Do Top-Notch Academics Need Coaching?

Career coaching for academics of all sciences is something relatively new. The reason behind this is quite apparent: going through academic training, researchers become very self-reliable and independent. They are used to making their own decisions, prioritizing their own work and schedule, etc. However, academics, too, get stuck sometimes. By society they are viewed as people who always have the answers to everything. They are assigned characteristics such as intelligent, reliable, and self-sufficient. The image of the lonely academic who sits at a table in a small room, head deeply in the books is still relatively common. Moreover, an academic career is also seen as linear. Once on the career track, the only decisions an academic supposedly has to make are about his or her research agenda, which projects to follow, which ones to drop, which classes to offer – all in all, decisions that seem quite unspectacular.

The truth is that an academic career requires a great amount of self-motivation and discipline. For example, academics usually do not face the same restrictions in their workplace as other employees do. Nobody supervises their face time; nobody asks if they got their work done, you cannot find time clocks in departments. Other measures weigh more heavily, such as number of publications, funding acquired through grant writing, satisfaction of students, etc. Since academics typically do not have fixed work hours, they tend to work as long as they have to in order to get something done. The result is that leisure time and work time blend which is a very critical process. The pressure to advance one’s own research is so great that academics typically also work on the weekends.

The necessities that derive from this are clear. Many academics do not know how to create free time for themselves, how to dedicate time to their families, much less how to found their own families. The statistics show: academics have substantially fewer children than other groups of professionals.

In European countries a wide variety of coaching offers for highly qualified academics has developed over the past decade. Universities have acknowledged the need to train academics in certain areas, such as soft skills, and have established career centers for academic training. Academics are supposed to not only be excellent in their field of expertise; they are also expected to know how to act appropriately in their own scientific community.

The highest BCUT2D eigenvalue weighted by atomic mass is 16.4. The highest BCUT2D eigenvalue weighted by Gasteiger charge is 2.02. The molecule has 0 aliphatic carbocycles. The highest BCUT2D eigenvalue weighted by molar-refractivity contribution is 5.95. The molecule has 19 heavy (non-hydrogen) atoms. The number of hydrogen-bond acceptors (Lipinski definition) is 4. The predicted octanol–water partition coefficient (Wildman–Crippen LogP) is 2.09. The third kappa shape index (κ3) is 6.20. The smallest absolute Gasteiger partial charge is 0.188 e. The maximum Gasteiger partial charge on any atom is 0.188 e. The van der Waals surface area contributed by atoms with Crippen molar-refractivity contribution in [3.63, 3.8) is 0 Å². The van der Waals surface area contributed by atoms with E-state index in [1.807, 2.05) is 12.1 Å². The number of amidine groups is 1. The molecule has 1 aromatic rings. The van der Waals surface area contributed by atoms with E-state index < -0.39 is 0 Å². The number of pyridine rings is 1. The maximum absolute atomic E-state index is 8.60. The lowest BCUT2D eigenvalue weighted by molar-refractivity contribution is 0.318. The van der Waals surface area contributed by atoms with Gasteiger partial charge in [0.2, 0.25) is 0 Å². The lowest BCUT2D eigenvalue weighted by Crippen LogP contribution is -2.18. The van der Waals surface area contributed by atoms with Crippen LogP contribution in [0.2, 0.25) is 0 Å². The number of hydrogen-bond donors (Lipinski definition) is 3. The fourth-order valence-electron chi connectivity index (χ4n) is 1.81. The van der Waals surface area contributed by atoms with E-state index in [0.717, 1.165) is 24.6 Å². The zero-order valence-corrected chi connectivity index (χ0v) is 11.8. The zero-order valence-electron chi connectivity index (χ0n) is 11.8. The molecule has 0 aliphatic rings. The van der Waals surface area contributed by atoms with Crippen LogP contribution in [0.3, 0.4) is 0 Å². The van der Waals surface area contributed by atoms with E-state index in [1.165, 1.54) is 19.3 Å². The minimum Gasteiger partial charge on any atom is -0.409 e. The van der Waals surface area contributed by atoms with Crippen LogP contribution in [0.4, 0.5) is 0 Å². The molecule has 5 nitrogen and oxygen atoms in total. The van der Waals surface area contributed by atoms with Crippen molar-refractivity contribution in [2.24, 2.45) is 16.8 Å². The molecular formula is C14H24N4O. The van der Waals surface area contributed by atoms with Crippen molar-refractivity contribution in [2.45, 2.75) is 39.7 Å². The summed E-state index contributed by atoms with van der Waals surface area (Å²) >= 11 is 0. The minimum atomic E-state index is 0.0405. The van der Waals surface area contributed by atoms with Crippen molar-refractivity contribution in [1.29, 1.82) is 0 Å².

Essentially, there are two main areas which career coaching for academics can involve, even though there is no limit to what can be tackled with coaching. The first area is the actual career development. This has many different facets. In one-on-one coaching for example, the coach can help the academic develop perspectives in case the desired career path cannot be taken. Not every researcher can become a professor, simply because there are not enough professorships. Consequently, it is very important for every academic to come up with other opportunities besides the professorship. At the same time, even a professor might be able to make good use of coaching, for example when a change in direction is forced on them because there are budget cuts in the department. A professor is apparently not a HR specialist, yet he or she has to make employee decisions which can present itself as a conflict. In group coaching, soft skills or skills necessary in order to become a successful academic can be mediated.

The other realm is that of work-life-balance. According to the motto “Make your life a career, not your career your life”, researchers are often confronted with an extremely high work load. Given that nobody determines how much a researcher should work per se this group of people often run the risk of burning out. Coaching can help setting healthy boundaries and coming up with feasible plans on how to deal with family, friends, or other social obligations on the one hand and work on the other hand.

The academia is a very special sub-system of society which draws certain types of individuals. These individuals often struggle with the same problems. Being over-achievers, they have created a belief system for themselves which is strongly focused on personal success and which demands a lot of self-sacrificing. Coaching can help create deeper awareness of one’s own boundaries and celebrating more of the successes that have been achieved.